"I hope those of you out there in the internet-ether will take a minute or two to respond to a brief survey. This past month, I've been hitting most of my local and regional bookstores, doing signings to support The Good Humor Man, or, Calorie 3501. Some of the customers I interact with are either friends, fans of the Jules Duchon books, or people who are at least somewhat familiar with the new book through reading a review or seeing a notice in the newspaper. The majority of people I talk with (or try to talk with), however, are what we call in the car business, "cold sales" -- they don't know me from Adam; they've never heard of my books, new or old; and they had no idea that when they walked into their local Barnes and Noble they'd be forced to stroll past some dude sitting at a table with a pile of books in front of him, a hopeful (hopeless?), supplicant's grin on his face.
Here's what I want to know: what is the best, most effective way to initially interact with a potential "cold sale"? I've generally found that, if I'm able to strike up a conversation that lasts more than two seconds, I have about a 50%-50% chance of selling a book (assuming this person has any interest whatsoever in what I'm selling. . . if they never pick up a horror novel, or a SF novel, or any novels at all, and if they aren't shopping for, or considering shopping for, a friend/relative/neighbor who likes that kind of stuff, then I could be Lee Iacocca and not sell them anything).
Do a little thought experiment for me. Assume that you've just walked into a Barnes and Noble store to browse, to kill a half-hour, maybe to get a cup of coffee. As you walk through the front doors, you find yourself facing a table with an author plunked down behind it. You have never heard of this person, nor have you heard of his book(s), but let's assume you glance quickly at the poster advertising his signing and see that the book is either of a genre you read or of some marginal interest to you for another reason (attractive cover; title sounds intriguing; etc.). Given this, which of the following approaches taken by the author would be most likely to result in your pausing to talk with him or her or examine the books for sale?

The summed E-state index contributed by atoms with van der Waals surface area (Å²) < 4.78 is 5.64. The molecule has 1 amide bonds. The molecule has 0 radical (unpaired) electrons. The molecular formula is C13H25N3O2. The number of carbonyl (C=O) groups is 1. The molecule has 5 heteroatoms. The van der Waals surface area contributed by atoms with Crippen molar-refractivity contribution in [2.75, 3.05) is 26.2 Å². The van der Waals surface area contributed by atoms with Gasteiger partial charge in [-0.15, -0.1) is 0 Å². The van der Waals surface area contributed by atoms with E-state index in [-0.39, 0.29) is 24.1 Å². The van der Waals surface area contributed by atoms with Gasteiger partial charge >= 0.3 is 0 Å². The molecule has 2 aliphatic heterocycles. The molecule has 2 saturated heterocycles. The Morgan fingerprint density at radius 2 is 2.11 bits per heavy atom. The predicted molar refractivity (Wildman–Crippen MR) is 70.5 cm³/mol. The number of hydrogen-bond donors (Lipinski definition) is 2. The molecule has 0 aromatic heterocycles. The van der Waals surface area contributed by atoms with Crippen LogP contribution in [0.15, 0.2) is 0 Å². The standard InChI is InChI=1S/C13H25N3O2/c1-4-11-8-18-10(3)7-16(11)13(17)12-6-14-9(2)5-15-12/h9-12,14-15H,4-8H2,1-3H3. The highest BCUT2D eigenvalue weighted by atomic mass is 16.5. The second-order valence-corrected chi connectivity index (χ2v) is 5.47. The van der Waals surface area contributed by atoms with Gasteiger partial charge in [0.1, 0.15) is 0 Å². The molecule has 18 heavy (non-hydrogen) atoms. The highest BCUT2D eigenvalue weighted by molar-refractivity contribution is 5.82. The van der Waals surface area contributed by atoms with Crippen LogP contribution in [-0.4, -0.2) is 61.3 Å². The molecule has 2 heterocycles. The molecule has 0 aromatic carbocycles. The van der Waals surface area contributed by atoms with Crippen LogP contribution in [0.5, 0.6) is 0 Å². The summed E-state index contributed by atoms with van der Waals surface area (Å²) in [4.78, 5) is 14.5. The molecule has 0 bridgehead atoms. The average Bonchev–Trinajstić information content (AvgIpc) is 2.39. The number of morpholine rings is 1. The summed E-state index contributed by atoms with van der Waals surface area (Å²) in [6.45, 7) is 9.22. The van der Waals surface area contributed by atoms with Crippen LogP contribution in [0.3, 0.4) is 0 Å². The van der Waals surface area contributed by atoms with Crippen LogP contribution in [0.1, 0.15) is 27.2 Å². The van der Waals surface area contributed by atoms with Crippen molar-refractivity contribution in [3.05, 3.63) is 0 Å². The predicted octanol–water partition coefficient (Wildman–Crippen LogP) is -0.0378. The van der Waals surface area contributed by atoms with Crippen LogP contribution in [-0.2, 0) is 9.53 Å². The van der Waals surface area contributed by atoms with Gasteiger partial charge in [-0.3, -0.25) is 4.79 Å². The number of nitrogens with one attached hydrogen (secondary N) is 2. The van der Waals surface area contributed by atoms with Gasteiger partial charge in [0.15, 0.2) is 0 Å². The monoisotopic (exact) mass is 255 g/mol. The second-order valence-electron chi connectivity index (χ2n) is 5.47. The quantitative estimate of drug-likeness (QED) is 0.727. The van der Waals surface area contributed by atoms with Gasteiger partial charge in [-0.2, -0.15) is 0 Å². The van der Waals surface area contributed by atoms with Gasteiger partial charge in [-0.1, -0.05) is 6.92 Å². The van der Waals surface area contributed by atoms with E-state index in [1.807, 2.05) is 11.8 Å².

A) The author makes eye contact, greets me with a smile, and says, "How are you doing today?"
B) The author makes eye contact and gives me a really quick pitch for the book, such as, "Would-you-like-to-read-about-how-El
C) The author makes eye contact, greets me with a smile, but doesn't say anything.
D) The author is busy signing copies of his/her books and doesn't appear to notice me, which gives me the freedom to pick up a copy of the book and read the back cover description without being immediately harrangued; if the author happens to look up after I've read the description and starts talking to me, I'll at least say hello.
E) The author is busy talking with other people, which both reassures me that he/she is not radioactive and gives me the freedom to pick up a copy of the book and read the back cover description without being immediately harrangued; if the author happens to look up after I've read the description and starts talking to me, I'll at least say hello.
F) Nothing the author says or does will convince me to pay him/her any mind; I hate being solicited and having my personal space invaded when all I want to do is spend some quiet time minding my own business in a bookstore. I MIGHT wander over to the display and check out the books, but only after the author has left.
So, post your choice (or a different option, if I failed to list your preferred scenario). If I get enough responses, not only might I improve my "cold sales" technique, but I might even get aWriters Digest article out of it!